A love story, on the other hand, is not required to have a happy ending. Thus, the reader can invest their emotions into the hero who will then die about 30 pages from the end, leaving the heroine alone and heart broken. (i.e. Message in a Bottle)

(former president of Romance Writers of America who uses the word "traditionally" because she is seeing the definition of romance novel changing quite a bit)

At 12:57 PM, Blogger allen said...


At 1:18 PM, Blogger Denise Hunter said...

I understand the whole happy ending thing, but even if Message in a Bottle had ended happily (and I bout threw the book across the room when it didn't) it wouldn't be the same type of story as a harlequin/silhouette.

I think there are other things that set this type of "love story" apart from the category romance genre. For one thing, the length of category romance necessitates a strict focus on the romance whereas the longer story can involve other issues, making them, to me, seem more true to life.

Allen, I like your distinction between romance and love.

At 2:20 AM, Blogger Lyric said...

Well said, Allen. No need for me to labor trying to restate something so good... :)

Bottom line: As one who reads everything Nicolas Sparks writes but gave up reading "romance novels" years ago...

The kind of love story I look for is one that develops characters in the midst of real life struggles, hopes, and dreams. Love conquers all...but it can be a battle. Romance novels often focus on the physical attraction between the players and the story is built on idealism rather than realism.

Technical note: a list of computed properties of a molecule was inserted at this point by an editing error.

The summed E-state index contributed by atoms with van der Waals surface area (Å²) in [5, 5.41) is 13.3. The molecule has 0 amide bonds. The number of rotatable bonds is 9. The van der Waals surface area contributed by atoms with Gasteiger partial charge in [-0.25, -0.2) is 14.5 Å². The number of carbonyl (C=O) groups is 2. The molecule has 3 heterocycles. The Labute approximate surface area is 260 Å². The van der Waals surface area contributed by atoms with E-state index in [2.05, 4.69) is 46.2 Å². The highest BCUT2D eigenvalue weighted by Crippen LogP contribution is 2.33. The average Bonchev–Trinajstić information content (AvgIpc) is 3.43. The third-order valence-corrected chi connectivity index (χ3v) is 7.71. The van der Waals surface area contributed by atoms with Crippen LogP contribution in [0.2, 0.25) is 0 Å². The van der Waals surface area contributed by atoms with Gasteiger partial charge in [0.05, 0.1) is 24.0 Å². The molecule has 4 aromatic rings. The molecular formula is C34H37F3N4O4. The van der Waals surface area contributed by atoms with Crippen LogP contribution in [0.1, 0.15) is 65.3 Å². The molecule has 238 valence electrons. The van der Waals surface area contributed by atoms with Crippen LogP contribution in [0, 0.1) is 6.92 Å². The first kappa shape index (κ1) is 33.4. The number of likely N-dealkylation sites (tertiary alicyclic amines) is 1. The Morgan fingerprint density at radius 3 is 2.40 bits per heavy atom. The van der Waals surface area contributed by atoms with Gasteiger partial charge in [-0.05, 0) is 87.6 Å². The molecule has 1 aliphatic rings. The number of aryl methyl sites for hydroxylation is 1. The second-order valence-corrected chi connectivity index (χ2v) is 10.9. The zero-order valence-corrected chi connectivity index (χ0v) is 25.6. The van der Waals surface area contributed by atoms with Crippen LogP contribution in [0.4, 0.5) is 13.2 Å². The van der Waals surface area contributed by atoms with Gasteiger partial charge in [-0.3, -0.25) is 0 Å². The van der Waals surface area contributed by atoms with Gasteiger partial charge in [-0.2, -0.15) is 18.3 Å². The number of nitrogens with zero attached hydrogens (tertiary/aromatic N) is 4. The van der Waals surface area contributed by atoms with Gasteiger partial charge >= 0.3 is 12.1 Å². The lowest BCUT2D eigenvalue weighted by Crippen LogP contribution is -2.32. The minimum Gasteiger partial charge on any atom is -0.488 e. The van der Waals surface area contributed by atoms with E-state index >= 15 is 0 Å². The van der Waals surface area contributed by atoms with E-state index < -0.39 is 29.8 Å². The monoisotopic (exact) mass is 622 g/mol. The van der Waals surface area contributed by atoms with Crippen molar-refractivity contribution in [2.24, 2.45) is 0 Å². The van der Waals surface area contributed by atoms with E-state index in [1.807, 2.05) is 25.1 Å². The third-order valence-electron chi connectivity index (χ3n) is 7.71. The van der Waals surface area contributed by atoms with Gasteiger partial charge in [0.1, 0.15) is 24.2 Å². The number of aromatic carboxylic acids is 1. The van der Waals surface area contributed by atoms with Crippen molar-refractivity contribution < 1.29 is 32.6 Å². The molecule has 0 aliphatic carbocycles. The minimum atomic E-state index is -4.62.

Well, it's late and that means I'm probably just rambling. But I'm delighted to have stumbled upon your blog and I'll be back... :)

At 8:45 PM, Anonymous Anonymous said...

I think for me the difference would be this:
Romance tells about the first meeting, initial attraction, finding out if there is more to it, etc. Romance is about newness and beginnings to me.

Love story is about the deeper, lasting love in a relationship. The day to day, the we've overcome so much and we are still together, the past the infatuation stage, etc.

Romance ends happily with the two getting together.

Love stories can end either way, it's more about the deeper level of love.

For the record: I HATED Message in a Bottle because of the miserable ending. I think movies/books should have a rating: HE - Happy Ending; UE - Unhappy Ending. :)

Love the picture!


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The Authors
Kristin Billerbeck
Kristin Billerbeck is a proud Californian, wife, mother of four, and connoisseur of the irrelevant. She writes Christian Chick Lit; where she finds need for most of the useless facts lulling about in her head.

Colleen Coble

Colleen Coble writes romantic suspense with a strong atmospheric element. A lovable animal of some kind--usually a dog--always populates her novels. She can be bribed with DeBrand mocha truffles.

Denise Hunter

Denise Hunter writes women's fiction and love stories with a strong emotional element. Her husband says he provides her with all her romantic material, but Denise insists a good imagination helps too.

Diann Hunt

Diann Hunt writes romantic comedy and humorous women's fiction. She has been happily married forever, loves her family, chocolate, her friends, chocolate, her dog, and well, chocolate.

Hannah Alexander

Cheryl Hodde writes romantic medical suspense under the pen name of Hannah Alexander, using all the input she can get from her husband, Mel, for the medical expertise. For fun she hikes and reads. Out of guilt, she rescues discarded cats. She and Mel are presently taking orders from four pampered strays.